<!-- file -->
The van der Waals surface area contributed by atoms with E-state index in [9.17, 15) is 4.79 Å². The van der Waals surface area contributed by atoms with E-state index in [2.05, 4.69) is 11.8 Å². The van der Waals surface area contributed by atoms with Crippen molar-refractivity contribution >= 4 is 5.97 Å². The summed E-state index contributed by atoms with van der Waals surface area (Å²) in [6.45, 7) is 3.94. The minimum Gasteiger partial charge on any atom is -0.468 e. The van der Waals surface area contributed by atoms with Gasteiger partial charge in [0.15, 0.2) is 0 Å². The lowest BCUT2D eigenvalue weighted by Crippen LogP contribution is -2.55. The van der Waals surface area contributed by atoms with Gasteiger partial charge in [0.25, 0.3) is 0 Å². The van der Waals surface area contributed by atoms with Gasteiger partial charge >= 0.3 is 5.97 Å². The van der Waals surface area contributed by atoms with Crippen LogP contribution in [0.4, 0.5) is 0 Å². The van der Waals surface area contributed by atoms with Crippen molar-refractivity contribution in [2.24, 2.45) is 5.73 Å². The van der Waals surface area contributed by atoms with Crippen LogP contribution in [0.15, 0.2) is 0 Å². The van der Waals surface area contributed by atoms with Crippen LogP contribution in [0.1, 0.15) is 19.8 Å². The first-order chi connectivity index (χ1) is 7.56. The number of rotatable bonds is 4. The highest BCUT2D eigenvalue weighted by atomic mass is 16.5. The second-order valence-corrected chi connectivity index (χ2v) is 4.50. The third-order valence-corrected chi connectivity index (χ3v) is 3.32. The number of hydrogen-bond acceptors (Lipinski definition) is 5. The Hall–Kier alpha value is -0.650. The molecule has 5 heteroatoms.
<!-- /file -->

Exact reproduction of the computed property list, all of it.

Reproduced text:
The van der Waals surface area contributed by atoms with E-state index in [9.17, 15) is 4.79 Å². The van der Waals surface area contributed by atoms with E-state index in [2.05, 4.69) is 11.8 Å². The van der Waals surface area contributed by atoms with Crippen molar-refractivity contribution >= 4 is 5.97 Å². The summed E-state index contributed by atoms with van der Waals surface area (Å²) in [6.45, 7) is 3.94. The minimum Gasteiger partial charge on any atom is -0.468 e. The van der Waals surface area contributed by atoms with Gasteiger partial charge in [0.15, 0.2) is 0 Å². The lowest BCUT2D eigenvalue weighted by Crippen LogP contribution is -2.55. The van der Waals surface area contributed by atoms with Gasteiger partial charge in [0.25, 0.3) is 0 Å². The van der Waals surface area contributed by atoms with Gasteiger partial charge >= 0.3 is 5.97 Å². The van der Waals surface area contributed by atoms with Crippen LogP contribution in [0.4, 0.5) is 0 Å². The van der Waals surface area contributed by atoms with Crippen molar-refractivity contribution in [2.24, 2.45) is 5.73 Å². The van der Waals surface area contributed by atoms with Crippen LogP contribution in [0.15, 0.2) is 0 Å². The van der Waals surface area contributed by atoms with Crippen LogP contribution in [0.1, 0.15) is 19.8 Å². The first-order chi connectivity index (χ1) is 7.56. The number of rotatable bonds is 4. The highest BCUT2D eigenvalue weighted by atomic mass is 16.5. The second-order valence-corrected chi connectivity index (χ2v) is 4.50. The third-order valence-corrected chi connectivity index (χ3v) is 3.32. The number of hydrogen-bond acceptors (Lipinski definition) is 5. The Hall–Kier alpha value is -0.650. The molecule has 5 heteroatoms.